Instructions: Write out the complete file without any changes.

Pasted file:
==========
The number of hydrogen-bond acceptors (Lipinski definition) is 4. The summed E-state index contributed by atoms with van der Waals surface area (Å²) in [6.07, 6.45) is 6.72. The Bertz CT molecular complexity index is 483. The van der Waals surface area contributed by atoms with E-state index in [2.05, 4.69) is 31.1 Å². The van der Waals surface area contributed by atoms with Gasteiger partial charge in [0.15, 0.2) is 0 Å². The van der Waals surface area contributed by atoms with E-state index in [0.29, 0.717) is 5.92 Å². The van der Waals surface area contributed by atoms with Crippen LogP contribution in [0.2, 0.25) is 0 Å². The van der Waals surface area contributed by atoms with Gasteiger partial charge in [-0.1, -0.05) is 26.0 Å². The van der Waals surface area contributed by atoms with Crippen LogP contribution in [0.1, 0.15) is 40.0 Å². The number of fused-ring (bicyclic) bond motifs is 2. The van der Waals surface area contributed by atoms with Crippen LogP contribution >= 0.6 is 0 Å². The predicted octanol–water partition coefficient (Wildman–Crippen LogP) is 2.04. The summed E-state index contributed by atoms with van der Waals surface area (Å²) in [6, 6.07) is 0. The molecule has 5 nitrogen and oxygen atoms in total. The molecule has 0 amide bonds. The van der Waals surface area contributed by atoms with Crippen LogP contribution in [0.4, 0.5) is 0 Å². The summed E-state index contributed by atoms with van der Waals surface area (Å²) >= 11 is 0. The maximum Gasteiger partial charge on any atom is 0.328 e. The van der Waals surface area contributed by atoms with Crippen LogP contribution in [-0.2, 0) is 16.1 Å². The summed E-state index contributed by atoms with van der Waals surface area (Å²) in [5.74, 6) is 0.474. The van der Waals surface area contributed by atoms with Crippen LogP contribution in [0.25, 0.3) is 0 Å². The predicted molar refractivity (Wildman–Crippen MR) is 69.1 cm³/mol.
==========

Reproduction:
The number of hydrogen-bond acceptors (Lipinski definition) is 4. The summed E-state index contributed by atoms with van der Waals surface area (Å²) in [6.07, 6.45) is 6.72. The Bertz CT molecular complexity index is 483. The van der Waals surface area contributed by atoms with E-state index in [2.05, 4.69) is 31.1 Å². The van der Waals surface area contributed by atoms with Gasteiger partial charge in [0.15, 0.2) is 0 Å². The van der Waals surface area contributed by atoms with E-state index in [0.29, 0.717) is 5.92 Å². The van der Waals surface area contributed by atoms with Crippen LogP contribution in [0.2, 0.25) is 0 Å². The van der Waals surface area contributed by atoms with Gasteiger partial charge in [-0.1, -0.05) is 26.0 Å². The van der Waals surface area contributed by atoms with Crippen LogP contribution in [0.1, 0.15) is 40.0 Å². The number of fused-ring (bicyclic) bond motifs is 2. The van der Waals surface area contributed by atoms with Crippen LogP contribution >= 0.6 is 0 Å². The predicted octanol–water partition coefficient (Wildman–Crippen LogP) is 2.04. The summed E-state index contributed by atoms with van der Waals surface area (Å²) in [6, 6.07) is 0. The molecule has 5 nitrogen and oxygen atoms in total. The molecule has 0 amide bonds. The van der Waals surface area contributed by atoms with Crippen LogP contribution in [0.4, 0.5) is 0 Å². The summed E-state index contributed by atoms with van der Waals surface area (Å²) >= 11 is 0. The maximum Gasteiger partial charge on any atom is 0.328 e. The van der Waals surface area contributed by atoms with Crippen LogP contribution in [-0.2, 0) is 16.1 Å². The summed E-state index contributed by atoms with van der Waals surface area (Å²) in [5.74, 6) is 0.474. The van der Waals surface area contributed by atoms with Crippen LogP contribution in [0.25, 0.3) is 0 Å². The predicted molar refractivity (Wildman–Crippen MR) is 69.1 cm³/mol.